One of the things I regularly do on this blog is post “Reading Updates.” In these, I mention 5 or 6 books I am currently reading and my thoughts on them. However, I have not completely explained what I mean by “currently.” While occasionally I pick up books at random (‘I was reading Book A but then while cleaning my room I found book B so I decided to read for a while’), my grouping of books on this blog actually reflects a much more specific and purposeful pattern I have developed over the years. This pattern helped me grow as a speed reader and has been instrumental in holding my attention span through thick, non-fiction books. What is my secret?
I read 5 books, 1 chapter at a time.
Stick with me.
When I was around middle school, I read a book called The Anybodies by N.E. Bode. It was a very memorable book with a variety of colorful characters. However, what stuck out to me most was a scene where Fern (the main character) is asked to read to her grandmother. Her grandmother has an odd way of reading…she reads 3 books at a time, 1 sentence at a time. Basically, she picks up book A, reads the first sentence, then book B, reads the first sentence, Book C, first sentence, then back to book A, second sentence, book B, second sentence, etc.
I decided this was a marvelous idea. I had to try it! Shockingly, it didn’t work as well in real life as it did in fiction. Books aren’t really designed to be read one sentence at a time. I experimented with one paragraph at a time. Similar results. However, when I tried one chapter at a time, it worked wonderfully. 3 books at a time seemed too short. 7 proved too many. In the end, I decided 5 was a good median. (Not that I always hold to 5. Depending on thickness and size, I might add or subtract books from that number.)
Basically, my reading goes like this. I read a chapter in Book A, set it down. Pick up Book B, read a chapter, set it down. Pick up Book C, read a chapter, etc. It is mentally satisfying because I make it through more books than I normally would, and intellectually gratifying because cross-reading genres often presents similar themes I would not normally have noticed. I like that it holds my attention span. No matter how well written or interesting a book, my brain runs away from prolonged focus on one idea. It is much easier to step back and see the “big picture” when I’ve spread that big picture over several books.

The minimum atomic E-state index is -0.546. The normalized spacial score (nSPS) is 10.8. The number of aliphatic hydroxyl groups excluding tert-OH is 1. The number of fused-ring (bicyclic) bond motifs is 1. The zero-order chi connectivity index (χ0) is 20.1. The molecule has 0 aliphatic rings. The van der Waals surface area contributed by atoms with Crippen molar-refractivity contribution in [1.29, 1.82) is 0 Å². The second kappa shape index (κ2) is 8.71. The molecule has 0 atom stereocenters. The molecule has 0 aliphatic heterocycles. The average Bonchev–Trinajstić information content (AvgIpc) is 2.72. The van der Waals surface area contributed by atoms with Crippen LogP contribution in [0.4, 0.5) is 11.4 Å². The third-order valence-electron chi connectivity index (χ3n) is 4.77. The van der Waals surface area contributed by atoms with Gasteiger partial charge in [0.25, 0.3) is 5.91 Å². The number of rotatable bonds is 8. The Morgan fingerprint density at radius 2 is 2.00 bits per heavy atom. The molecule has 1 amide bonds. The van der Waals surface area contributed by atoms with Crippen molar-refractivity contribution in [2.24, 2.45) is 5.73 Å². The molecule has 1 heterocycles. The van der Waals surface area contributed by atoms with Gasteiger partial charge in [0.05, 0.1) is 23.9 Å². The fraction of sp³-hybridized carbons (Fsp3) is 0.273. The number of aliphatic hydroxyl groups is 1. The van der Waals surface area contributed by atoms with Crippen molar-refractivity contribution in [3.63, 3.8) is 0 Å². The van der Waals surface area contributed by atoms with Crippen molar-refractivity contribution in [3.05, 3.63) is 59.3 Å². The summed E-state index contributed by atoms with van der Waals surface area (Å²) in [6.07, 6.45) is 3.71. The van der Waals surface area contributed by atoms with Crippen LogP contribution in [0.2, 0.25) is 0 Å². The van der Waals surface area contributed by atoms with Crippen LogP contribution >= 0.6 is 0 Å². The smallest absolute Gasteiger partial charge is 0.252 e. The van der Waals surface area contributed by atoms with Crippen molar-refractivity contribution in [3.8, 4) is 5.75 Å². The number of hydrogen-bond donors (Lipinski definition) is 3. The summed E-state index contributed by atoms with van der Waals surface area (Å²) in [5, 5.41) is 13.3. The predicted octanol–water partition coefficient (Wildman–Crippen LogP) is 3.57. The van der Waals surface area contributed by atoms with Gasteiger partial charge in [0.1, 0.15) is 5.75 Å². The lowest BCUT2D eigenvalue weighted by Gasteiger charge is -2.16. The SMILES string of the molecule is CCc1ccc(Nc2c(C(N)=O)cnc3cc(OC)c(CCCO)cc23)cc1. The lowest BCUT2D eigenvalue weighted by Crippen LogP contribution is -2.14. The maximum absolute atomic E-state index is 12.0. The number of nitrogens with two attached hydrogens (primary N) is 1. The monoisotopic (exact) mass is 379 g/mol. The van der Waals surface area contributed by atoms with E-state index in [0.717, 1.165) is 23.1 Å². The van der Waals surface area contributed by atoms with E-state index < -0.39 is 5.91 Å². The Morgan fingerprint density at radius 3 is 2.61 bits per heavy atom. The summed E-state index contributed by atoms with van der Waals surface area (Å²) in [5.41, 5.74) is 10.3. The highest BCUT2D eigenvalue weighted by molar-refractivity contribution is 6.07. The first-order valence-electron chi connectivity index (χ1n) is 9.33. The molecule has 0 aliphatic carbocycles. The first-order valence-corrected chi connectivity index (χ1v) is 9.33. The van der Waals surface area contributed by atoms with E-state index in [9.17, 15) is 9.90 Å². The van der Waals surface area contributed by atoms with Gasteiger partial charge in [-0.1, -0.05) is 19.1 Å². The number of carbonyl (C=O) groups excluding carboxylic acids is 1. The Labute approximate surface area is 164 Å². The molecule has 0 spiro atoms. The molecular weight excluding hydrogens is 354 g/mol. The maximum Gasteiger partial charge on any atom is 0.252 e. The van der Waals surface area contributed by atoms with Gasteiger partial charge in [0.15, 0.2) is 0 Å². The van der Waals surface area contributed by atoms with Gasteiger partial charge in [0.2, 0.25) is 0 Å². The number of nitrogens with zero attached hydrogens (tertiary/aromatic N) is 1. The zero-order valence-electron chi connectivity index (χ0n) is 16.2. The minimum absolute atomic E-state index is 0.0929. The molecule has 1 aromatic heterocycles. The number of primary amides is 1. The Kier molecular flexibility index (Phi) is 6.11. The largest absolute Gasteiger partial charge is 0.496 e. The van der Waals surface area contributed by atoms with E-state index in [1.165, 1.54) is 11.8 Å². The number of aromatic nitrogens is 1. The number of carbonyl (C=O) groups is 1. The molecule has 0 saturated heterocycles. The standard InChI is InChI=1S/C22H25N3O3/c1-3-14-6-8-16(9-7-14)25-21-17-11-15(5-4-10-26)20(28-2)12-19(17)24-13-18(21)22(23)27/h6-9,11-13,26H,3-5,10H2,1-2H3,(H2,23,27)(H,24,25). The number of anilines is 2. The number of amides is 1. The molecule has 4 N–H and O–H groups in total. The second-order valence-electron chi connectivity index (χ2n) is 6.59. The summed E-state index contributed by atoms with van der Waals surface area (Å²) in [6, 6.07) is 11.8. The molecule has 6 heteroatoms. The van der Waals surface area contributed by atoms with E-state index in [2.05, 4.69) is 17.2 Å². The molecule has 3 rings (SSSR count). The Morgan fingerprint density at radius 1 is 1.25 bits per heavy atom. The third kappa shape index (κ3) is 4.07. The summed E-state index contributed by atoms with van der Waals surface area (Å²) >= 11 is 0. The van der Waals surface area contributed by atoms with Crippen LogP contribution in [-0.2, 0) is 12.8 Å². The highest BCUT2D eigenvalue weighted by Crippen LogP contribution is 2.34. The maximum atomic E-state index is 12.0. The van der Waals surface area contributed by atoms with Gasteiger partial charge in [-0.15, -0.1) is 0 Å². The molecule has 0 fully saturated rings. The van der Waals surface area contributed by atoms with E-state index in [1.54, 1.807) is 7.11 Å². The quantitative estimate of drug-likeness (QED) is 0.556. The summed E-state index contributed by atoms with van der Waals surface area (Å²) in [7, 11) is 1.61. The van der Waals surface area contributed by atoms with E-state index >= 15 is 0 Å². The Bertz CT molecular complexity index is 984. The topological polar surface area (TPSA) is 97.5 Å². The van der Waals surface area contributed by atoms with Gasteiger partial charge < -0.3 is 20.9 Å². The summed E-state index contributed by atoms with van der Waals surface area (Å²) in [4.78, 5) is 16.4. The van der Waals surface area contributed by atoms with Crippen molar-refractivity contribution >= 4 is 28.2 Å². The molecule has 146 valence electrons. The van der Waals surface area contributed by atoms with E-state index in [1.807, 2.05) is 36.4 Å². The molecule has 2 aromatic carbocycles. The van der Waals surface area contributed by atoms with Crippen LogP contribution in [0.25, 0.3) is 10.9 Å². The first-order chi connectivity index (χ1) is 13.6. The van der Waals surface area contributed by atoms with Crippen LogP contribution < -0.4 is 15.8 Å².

Some other thoughts. Overall, this style of reading works a lot better with non-fiction than with fiction. I rarely am so engrossed in a non-fiction work that I decide to finish it instead of switching to the next book. With fiction, that happens frequently. Also, fiction relies more heavily on a continual narrative, whereas each non-fiction chapter tends to be a contained thought, or next step in the idea, and not as difficult to go back and forth with.
There are some downsides to this style of reading. For one, it is hard to travel anywhere. One book fits in my purse, but not five! I tried fixing this problem by getting a Nook, but I don’t find e-readers as satisfying. Another problem is that it involves a lot of brain power. I usually try and tackle thicker, more challenging books when I read them in this pattern because I know I will find it more difficult to read them cover to cover. However, I’m not disciplined enough to consistently keep up the intellectual work, so usually I will finish my handful of hard books, and then respond with a Young Adult fiction binge.
Like anything, this is one my cycles of interest; it comes and goes. However, I suppose it is a rather unique way of reading. For me, it is just another fun way of engaging with the written word. If you are a big picture person (or a little ADHD…), I recommend giving it a try!